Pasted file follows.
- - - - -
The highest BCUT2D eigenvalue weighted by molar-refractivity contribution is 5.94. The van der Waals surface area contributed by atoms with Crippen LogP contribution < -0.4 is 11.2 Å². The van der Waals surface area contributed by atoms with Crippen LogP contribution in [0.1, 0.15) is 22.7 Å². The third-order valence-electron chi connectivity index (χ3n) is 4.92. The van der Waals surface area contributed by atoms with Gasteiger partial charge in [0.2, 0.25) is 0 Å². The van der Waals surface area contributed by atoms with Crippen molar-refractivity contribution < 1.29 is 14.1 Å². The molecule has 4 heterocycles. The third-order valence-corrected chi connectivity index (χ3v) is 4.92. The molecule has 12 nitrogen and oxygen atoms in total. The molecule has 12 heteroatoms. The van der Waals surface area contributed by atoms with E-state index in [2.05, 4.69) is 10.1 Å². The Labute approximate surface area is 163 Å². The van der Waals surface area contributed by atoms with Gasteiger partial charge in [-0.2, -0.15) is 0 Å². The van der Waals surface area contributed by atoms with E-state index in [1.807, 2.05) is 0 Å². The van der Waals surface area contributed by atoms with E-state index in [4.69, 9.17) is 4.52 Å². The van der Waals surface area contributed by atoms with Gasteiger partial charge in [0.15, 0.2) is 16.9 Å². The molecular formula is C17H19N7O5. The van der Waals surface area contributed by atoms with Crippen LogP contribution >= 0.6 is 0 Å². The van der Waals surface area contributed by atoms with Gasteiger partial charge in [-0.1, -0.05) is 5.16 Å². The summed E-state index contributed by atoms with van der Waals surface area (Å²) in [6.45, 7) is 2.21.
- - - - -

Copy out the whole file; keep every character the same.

The highest BCUT2D eigenvalue weighted by molar-refractivity contribution is 5.94. The van der Waals surface area contributed by atoms with Crippen LogP contribution < -0.4 is 11.2 Å². The van der Waals surface area contributed by atoms with Crippen LogP contribution in [0.1, 0.15) is 22.7 Å². The third-order valence-electron chi connectivity index (χ3n) is 4.92. The van der Waals surface area contributed by atoms with Gasteiger partial charge in [0.2, 0.25) is 0 Å². The van der Waals surface area contributed by atoms with Crippen molar-refractivity contribution < 1.29 is 14.1 Å². The molecule has 4 heterocycles. The third-order valence-corrected chi connectivity index (χ3v) is 4.92. The molecule has 12 nitrogen and oxygen atoms in total. The molecule has 12 heteroatoms. The van der Waals surface area contributed by atoms with E-state index in [2.05, 4.69) is 10.1 Å². The Labute approximate surface area is 163 Å². The van der Waals surface area contributed by atoms with Gasteiger partial charge in [-0.2, -0.15) is 0 Å². The van der Waals surface area contributed by atoms with E-state index in [1.807, 2.05) is 0 Å². The van der Waals surface area contributed by atoms with E-state index in [4.69, 9.17) is 4.52 Å². The van der Waals surface area contributed by atoms with Gasteiger partial charge in [0.15, 0.2) is 16.9 Å². The molecular formula is C17H19N7O5. The van der Waals surface area contributed by atoms with Crippen LogP contribution >= 0.6 is 0 Å². The van der Waals surface area contributed by atoms with Gasteiger partial charge in [-0.1, -0.05) is 5.16 Å². The summed E-state index contributed by atoms with van der Waals surface area (Å²) in [6.45, 7) is 2.21.